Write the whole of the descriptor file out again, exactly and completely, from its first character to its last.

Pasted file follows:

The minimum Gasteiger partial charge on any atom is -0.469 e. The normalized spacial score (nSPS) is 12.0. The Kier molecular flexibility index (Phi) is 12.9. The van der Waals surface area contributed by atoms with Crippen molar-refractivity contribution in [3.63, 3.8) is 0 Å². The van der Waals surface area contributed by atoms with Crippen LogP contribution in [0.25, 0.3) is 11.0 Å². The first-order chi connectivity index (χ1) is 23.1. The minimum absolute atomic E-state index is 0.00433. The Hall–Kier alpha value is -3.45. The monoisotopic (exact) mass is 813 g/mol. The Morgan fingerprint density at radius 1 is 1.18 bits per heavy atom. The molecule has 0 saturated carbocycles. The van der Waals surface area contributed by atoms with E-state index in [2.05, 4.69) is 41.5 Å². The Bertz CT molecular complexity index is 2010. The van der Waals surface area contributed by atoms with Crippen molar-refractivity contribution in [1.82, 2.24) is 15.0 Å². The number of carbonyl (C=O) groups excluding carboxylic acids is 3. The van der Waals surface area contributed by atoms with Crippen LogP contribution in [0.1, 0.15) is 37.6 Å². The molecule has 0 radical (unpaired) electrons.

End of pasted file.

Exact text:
The minimum Gasteiger partial charge on any atom is -0.469 e. The normalized spacial score (nSPS) is 12.0. The Kier molecular flexibility index (Phi) is 12.9. The van der Waals surface area contributed by atoms with Crippen molar-refractivity contribution in [3.63, 3.8) is 0 Å². The van der Waals surface area contributed by atoms with Crippen LogP contribution in [0.25, 0.3) is 11.0 Å². The first-order chi connectivity index (χ1) is 23.1. The minimum absolute atomic E-state index is 0.00433. The Hall–Kier alpha value is -3.45. The monoisotopic (exact) mass is 813 g/mol. The Morgan fingerprint density at radius 1 is 1.18 bits per heavy atom. The molecule has 0 saturated carbocycles. The van der Waals surface area contributed by atoms with E-state index in [2.05, 4.69) is 41.5 Å². The Bertz CT molecular complexity index is 2010. The van der Waals surface area contributed by atoms with Crippen molar-refractivity contribution in [1.82, 2.24) is 15.0 Å². The number of carbonyl (C=O) groups excluding carboxylic acids is 3. The van der Waals surface area contributed by atoms with Crippen LogP contribution in [0.1, 0.15) is 37.6 Å². The molecule has 0 radical (unpaired) electrons.